Olympic champion Adam Peaty remembers the turning point in his life as if it were yesterday. That moment when he morphed from a teenager preparing for a night out drinking with friends to an elite athlete determined to become an unstoppable force in the water.
Five years ago, Peaty was a 17-year-old about to set off for a night in his hometown of Derby when he checked his mobile phone.
It was then that he noticed that Craig Benson, a fellow Brit whom he had competed against throughout the age levels, was about to compete at the London 2012 Olympics.
In that instance, Peaty changed.
“It was then I realized I wasn’t taking it seriously enough,” the 22-year-old tells CNN.
‘One of the grossest swims I’ve ever seen’
By Rio 2016, the Briton’s transformation was complete. He made such waves at the Rio Olympics, that Michael Phelps — the most decorated swimmer of all time — was opened mouthed at his world record-breaking performance in the 100m breaststroke.
“It’s one of the grossest swims I’ve ever seen. I’m just glad I don’t have to race him,” said the American, the owner of 23 Olympic gold medals.
Peaty has some way to go to match Phelps’ achievements, but the Englishman has made no secret of his desire to be the Phelps of the breaststroke.
In the final of the 100 meters in Rio, Peaty won by 1.56 seconds in a race often decided by a fingertip. A mere second separated the remaining seven swimmers in the final.
Five-time Olympian Mark Foster believes his fellow Briton is so good, he will remain a dominant force in the pool until he decides to hang up his swimming goggles.
“As long as he stays fit and injury free, I can’t see anyone touching him until he retires,” Foster told CNN ahead of the FINA World Aquatics Championships in Budapest. “He’s that good.”
It was during London 2012 that Peaty and his coach Mel Marshall, who by then had been teaching the swimmer for three years, devised a plan to ensure he would be the best in the world in four years’ time.
For Foster, he argues the talent was always there but the hard work was the missing ingredient.
“He’s obviously physiologically gifted,” adds the former world champion. “He’s not a coordinated athlete necessarily, but breaststroke was just what he was born to do and he works incredibly hard at it.”
At 1.91 meters and with a monstrous wing span, Peaty is the perfect shape for elite breaststroke.
But he stands out because of what he does underneath the surface.
At major championships, he has grown accustomed to rival coaches following his every stroke from pool side. His body becomes an almost inverted bend from shin and knee, which he calls “a hyperextension of sorts.”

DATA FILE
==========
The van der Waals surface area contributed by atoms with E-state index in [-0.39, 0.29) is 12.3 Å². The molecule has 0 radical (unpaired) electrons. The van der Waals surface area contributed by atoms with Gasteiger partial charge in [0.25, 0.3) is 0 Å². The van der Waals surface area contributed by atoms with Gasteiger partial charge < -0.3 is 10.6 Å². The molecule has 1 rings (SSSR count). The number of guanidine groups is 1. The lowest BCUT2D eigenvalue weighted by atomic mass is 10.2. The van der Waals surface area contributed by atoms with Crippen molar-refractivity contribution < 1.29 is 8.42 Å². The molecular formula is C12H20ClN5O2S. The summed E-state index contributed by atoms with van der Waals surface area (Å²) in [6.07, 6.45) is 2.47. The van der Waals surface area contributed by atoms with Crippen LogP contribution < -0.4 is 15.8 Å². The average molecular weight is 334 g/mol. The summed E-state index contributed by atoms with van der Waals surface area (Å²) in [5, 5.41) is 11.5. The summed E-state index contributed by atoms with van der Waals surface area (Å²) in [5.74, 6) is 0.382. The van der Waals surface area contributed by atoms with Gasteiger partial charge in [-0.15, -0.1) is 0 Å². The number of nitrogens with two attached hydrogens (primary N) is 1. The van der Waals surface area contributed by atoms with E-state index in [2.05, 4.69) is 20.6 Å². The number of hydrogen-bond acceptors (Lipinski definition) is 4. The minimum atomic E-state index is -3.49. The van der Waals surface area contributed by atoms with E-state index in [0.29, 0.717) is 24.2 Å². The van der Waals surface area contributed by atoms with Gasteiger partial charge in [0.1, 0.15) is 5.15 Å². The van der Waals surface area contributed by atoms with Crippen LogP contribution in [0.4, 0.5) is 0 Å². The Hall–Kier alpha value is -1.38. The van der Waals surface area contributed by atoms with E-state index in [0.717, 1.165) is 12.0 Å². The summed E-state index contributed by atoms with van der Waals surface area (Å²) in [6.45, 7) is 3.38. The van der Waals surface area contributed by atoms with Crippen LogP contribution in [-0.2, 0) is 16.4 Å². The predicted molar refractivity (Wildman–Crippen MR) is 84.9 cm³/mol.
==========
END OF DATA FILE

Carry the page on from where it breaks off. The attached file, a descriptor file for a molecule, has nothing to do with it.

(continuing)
He jokingly describes himself as “a bit of a freak,” but his performances are other worldly and no one has even got within 1.3 seconds of his best 100m time. No small feat in an event which lasts 57 seconds.
The Ed Moses of swimming
Peaty might not have broken his 100m breakstroke world record in Monday’s final at the ongoing World Aquatics Championships, but he easily retained his title.
When it came to the 50m breaststroke heats on Tuesday, the Briton took more than three-tenths off the all-time record he set in 2015, finishing in just 26.10 seconds.
“This morning I came in nice and relaxed,” he told the BBC following the race. “I wasn’t even up for it that much so it is crazy.”
In comparing Peaty with Ed Moses — the 400m hurdler who won 107 consecutive finals between 1987 and 1997 — Foster prophetically told CNN before the championships: “He’ll win and he’ll be quick, and he’ll continue to make this his event. It’s a bit like Ed Moses, really.”
Peaty does not lack confidence but it stops short of arrogance.
“My coach wouldn’t let me get arrogant nor my family — Mel shoots me down every day,” he explains.
He likes to downplay his achievements in the pool by saying “I’m no good at anything else,” but Britain’s first medalist of the Rio Games can also talk for Britain.
In the immediate aftermath of Rio — Team GB’s most successful ever Olympics with a total of 67 medals — people would congregate outside Peaty’s family home, hoping to get a glimpse of the world record holder. He has since moved out, having bought a home of his own.
“The hardest thing was adjusting to what I’d done,” he says of the post-Rio haze, in which he took two months off and embraced his penchant for eating burgers.
But despite having achieved the long-burning ambition of Olympic gold, he insists he is as motivated as ever.
“It’s who works the hardest that wins,” he says, downplaying his natural talent and freakish leg kicks. “You see people fall off after a Games, but that won’t be the case for me. I think I can do it again.”